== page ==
Not Home Yet

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Last Thursday Dan called at around 6:00 in the evening to let me know that we’d be moving that night. I had nothing packed except for a bag of the girls’ clothes. Sometimes life feels to crazy to be for real.

Yes, this is our fourth move in a year. And, no, we don’t particularly enjoy the moving process. That’s not why we do it. Each and every one of our moves was for a perfectly good and logical reason, but that doesn’t necessarily make it easy. This time we had to move because our apartment building was filled with lots of smokers and the various forms of smoke were filling our apartment and making us sick. The real concern, though, was for little Abby. As an early preemie, Abby is already considered high-risk to have chronic lung problems and second-hand smoke was only adding to her risk factors. After seeking some advice from our family and doctor, we decided it wasn’t worth the risk to stay out our lease.

It took a while, but eventually our apartment management released us. We thought we had another place lined up for the move, but once we got out of our lease and gave the landlord a call we realized it wasn’t going to work out after all. With two weeks left to be out of our apartment we still didn’t have a place to go.

Sometimes I look back at the things that have happened to us in the past year and I can’t believe it. There have been so many unexpected emergencies, changes, and a lot of waiting too. I can’t help but wonder what will happen next.

So, with two weeks to homelessness, a generous family from church welcomed us into their basement for as long as we need to stay. In a flurry of an evening we packed up everything we thought we might need for the next couple of days and drove off through the night to our new temporary home.

I never did get to that laundry room.

As we’ve adjusted to our new situation and discussed where to go from here, it has struck me over and over again how not in control we are. It doesn’t matter how much planning we do, what security nets we lay out, what advice we seek, God can change our lives in an instant. It would be scary, except that we are His children.

For all who are being led by the Spirit of God, these are the sons of God.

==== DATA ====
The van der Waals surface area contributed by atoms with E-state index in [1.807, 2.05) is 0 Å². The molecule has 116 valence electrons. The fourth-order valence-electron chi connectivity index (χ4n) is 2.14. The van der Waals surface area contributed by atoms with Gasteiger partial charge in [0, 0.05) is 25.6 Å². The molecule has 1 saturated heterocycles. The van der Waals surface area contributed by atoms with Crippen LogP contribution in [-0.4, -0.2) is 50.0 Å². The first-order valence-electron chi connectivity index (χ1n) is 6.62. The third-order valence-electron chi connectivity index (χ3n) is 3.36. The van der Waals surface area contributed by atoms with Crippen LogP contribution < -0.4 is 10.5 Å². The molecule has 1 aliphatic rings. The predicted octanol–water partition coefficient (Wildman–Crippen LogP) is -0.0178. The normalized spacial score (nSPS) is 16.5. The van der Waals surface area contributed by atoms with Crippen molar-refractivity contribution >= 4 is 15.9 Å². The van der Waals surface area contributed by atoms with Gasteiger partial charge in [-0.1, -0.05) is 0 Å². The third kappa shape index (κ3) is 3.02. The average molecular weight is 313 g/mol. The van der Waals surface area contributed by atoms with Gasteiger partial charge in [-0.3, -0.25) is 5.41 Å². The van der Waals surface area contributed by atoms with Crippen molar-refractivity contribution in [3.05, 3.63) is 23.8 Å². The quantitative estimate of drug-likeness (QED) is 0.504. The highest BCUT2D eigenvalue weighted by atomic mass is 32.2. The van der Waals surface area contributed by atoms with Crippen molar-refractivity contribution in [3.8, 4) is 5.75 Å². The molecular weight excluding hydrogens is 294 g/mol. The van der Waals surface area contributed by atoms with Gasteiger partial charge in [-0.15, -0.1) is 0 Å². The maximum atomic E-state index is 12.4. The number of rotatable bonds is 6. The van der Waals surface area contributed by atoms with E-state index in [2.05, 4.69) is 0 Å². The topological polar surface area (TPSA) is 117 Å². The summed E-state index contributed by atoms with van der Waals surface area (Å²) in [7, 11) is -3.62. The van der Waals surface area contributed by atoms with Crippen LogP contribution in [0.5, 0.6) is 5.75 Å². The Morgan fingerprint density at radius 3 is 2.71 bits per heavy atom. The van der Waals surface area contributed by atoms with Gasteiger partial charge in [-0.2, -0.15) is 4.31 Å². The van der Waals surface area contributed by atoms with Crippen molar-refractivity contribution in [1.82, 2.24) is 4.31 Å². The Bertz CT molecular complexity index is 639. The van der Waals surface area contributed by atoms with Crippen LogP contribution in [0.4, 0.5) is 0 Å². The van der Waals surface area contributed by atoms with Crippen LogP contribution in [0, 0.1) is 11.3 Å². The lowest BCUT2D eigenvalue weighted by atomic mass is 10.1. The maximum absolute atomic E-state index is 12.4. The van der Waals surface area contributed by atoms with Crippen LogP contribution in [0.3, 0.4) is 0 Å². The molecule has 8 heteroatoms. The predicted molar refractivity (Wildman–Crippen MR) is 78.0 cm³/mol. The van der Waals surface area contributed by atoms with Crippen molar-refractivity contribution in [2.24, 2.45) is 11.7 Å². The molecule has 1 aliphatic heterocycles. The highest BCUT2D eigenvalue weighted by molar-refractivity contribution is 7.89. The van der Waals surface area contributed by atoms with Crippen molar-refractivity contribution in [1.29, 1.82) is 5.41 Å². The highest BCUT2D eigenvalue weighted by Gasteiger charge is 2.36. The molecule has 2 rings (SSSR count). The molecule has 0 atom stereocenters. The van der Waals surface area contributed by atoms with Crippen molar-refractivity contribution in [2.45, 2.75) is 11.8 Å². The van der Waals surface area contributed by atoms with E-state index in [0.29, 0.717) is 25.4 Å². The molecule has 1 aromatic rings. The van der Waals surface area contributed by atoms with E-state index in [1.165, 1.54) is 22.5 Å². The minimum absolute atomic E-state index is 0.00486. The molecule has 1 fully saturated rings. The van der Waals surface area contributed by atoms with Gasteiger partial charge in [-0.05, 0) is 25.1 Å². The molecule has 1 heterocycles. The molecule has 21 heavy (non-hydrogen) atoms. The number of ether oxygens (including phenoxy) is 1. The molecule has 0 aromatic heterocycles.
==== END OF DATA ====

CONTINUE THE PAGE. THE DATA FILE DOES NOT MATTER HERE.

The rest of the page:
Romans 8:14

In church this Sunday we sang a lot of songs that were quite fitting to our current situation. One that I especially liked is called “Behold Our God”.  It makes me think of the last chapters of Job.  Job’s life had completely fallen apart but God came in and reminded Job of how small Job was and how big God is.  God is on the throne.  God created the world.  He is above all things.  Again, it would be scary if Job wasn’t God’s child too.  So, this song reminded me of those chapters in Job and the message they contain:  God is the one seated on the throne, making decisions, leading His children, doing the impossible.

Dan and I had a lot of plans last year. I think God changed all of them. And, by His grace, I’m ok with that. I know His plans our better. So now we’re pressing on, seeking His guidance again, and letting Him lead.

Who has held the oceans in His hand?
Who has numbered every grain of sand?
Kings and nations tremble at His voice
All creation rises to rejoice

Who has given counsel to the Lord?
Who can question any of His Words?
Who can teach the One who knows all things?
Who can fathom all His wondrous deeds?

Who has felt the nails upon His hands
Bearing all the guilt of sinful man?
God eternal humbled to the grave
Jesus, Savior risen now to reign!

Behold our God seated on His throne
Come let us adore Him
Behold our King nothing can compare
Come let us adore Him!

Meijer Meltdown

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A couple of days ago I decided it would be nice to get out of the house. So I packed up my girls and we headed out for a morning walk to Meijer. I’ve had a couple of small projects in mind for a while now and wanted to check out some prices. So begins my story, but first allow me to fill you in on some necessary background details.

A couple weeks ago, during another Meijer trip, I introduced Lydia to Sandy. Sandy is the brown horse ride every Meijer seems to have that only costs one penny. I told Lydia that, if we found a penny on the ground, we could use it to ride Sandy. We did not find a penny. We found a nickel. So you all know what that means, right? Five rides on Sandy. No, not all in the same day. I don’t know how it is at every Meijer, but the Sandy we know and love is in very high demand and it would be inconsiderate to take more than one ride in a row. Anyway, Sandy was a hit and has since become an almost necessary part of every Meijer trip. Lydia loves her, and for only a penny, how could we say no?

The second thing you need to know to thoroughly appreciate this story is that I have been pondering two small projects for a while now. The first is a “Bible Memory Book” for Lydia. She has done so well learning her verses (she’s up to five now), that I thought it would be fun to document her work. I was looking, on this particular trip, for a sturdy blank notebook. Whenever Lydia learns a new verse, I plan to record the verse and the date she learned it, then let her draw a picture. Just think how much fun she’ll have looking back at that ten or twenty years from now.